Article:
Your business data is the lifeblood of your organization. Its transmittal governs how you conduct business, its security helps establish stakeholder confidence, and its analysis helps improve processes. Yet data retention is something that’s often overlooked.  

Corporate data storage and retention policies found not to be in line with accepted auditing standards and regulatory requirements can be punished by fines, executive accountability, and possible litigation. 

Why Do You Need a Data Retention Policy?  

  1. Liability Protection – A data retention policy is a key step in managing and protecting an organization’s important data to avoid any civil, criminal and financial penalties that sometimes result from poor data management practices.  
  2. Regulatory Compliance – Local, state, federal and international policies, rules, statutes and laws, as well as industry-imposed regulations, specify the types of data that businesses must retain. Additionally, these bodies set the length of time that specific types of data must be retained and maintained, along with the way in which that data is stored.  
  3. Keep Retained Data Updated – Regularly reviewing your data retention policy allows you to clean house and remove duplicated and outdated files to avoid confusion and expedite any necessary searches.  
  4. Save on Storage Space – If you store your own data, you can always use the extra storage space to make room for new files. Alternatively, if you have moved your data to a cloud storage provider, you can help keep costs lower by cleaning up your data before migration or while already in cloud storage if you discover duplicates.  

Data Retention Regulations 

One year is a commonly agreed upon standard for long retention, meeting most regulations. Depending upon the industry in which you operate, however, there are a number of established standards regarding the retention of business data. Those policies and their respective data retention standards are listed below.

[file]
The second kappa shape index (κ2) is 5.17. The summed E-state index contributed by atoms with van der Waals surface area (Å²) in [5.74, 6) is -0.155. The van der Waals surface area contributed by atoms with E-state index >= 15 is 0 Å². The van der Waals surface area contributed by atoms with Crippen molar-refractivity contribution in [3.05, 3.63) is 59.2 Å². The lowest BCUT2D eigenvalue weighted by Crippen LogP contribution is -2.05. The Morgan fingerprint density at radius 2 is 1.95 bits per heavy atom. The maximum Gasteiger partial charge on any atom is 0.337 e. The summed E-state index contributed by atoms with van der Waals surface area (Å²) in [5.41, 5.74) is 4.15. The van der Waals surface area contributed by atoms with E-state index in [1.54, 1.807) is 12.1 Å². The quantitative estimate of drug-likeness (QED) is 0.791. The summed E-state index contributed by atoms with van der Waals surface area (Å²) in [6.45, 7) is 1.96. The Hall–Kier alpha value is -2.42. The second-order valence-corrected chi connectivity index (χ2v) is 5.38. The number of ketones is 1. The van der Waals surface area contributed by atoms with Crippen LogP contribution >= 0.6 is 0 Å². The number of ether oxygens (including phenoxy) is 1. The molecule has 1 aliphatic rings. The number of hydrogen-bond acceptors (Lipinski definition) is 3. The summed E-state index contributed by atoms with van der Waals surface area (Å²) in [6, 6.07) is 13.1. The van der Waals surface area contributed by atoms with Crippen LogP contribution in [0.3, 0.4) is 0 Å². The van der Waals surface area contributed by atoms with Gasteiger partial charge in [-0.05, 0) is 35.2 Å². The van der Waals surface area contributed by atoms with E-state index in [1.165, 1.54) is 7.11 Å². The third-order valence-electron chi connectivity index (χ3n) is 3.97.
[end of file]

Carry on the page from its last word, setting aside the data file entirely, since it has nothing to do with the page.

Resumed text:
FISMA Data Retention Requirements – 3 Years 

Archiving practices are an important measure in fully complying with FISMA regulations. It requires data retention for a minimum of three years. 

ISO 27001 Data Retention Requirements – 3 years

The ISO 27001 compliance framework requires organizations to retain data logs for a minimum of three years. It’s an important step to manage and secure sensitive data and avoid penalties that may arise from poor data handling.

NERC Data Retention Requirements – 3 to 6 Years  

In 2011, the Compliance Monitoring and Enforcement Program (CMEP) clarified National Energy Commission (NERC) Rules of Procedure related to data retention requirements. It instructs entities keep data needed to demonstrate compliance with NERC Reliability Standards for an entire compliance verification period. Meaning that they must retain the current, in-force version of a policy, plan procedure, or other document for the entire three to six-year auditing period. 

Basel II Data Retention Requirements – 3 to 7 Years 

The Basel II Capital Accord requires banks to have Business Continuity and Disaster Recovery plans. Plus, it requires them to retain 3-7 years of data history. 

SOX Retention Requirements – 7 Years 

Sarbanes-Oxley Act of 2002 (SOX) was modified in 2003 to require relevant auditing and review documents to be retained for seven years after the audit or review of the financial statements is concluded. 

HIPAA Data Retention Requirements – 6 Years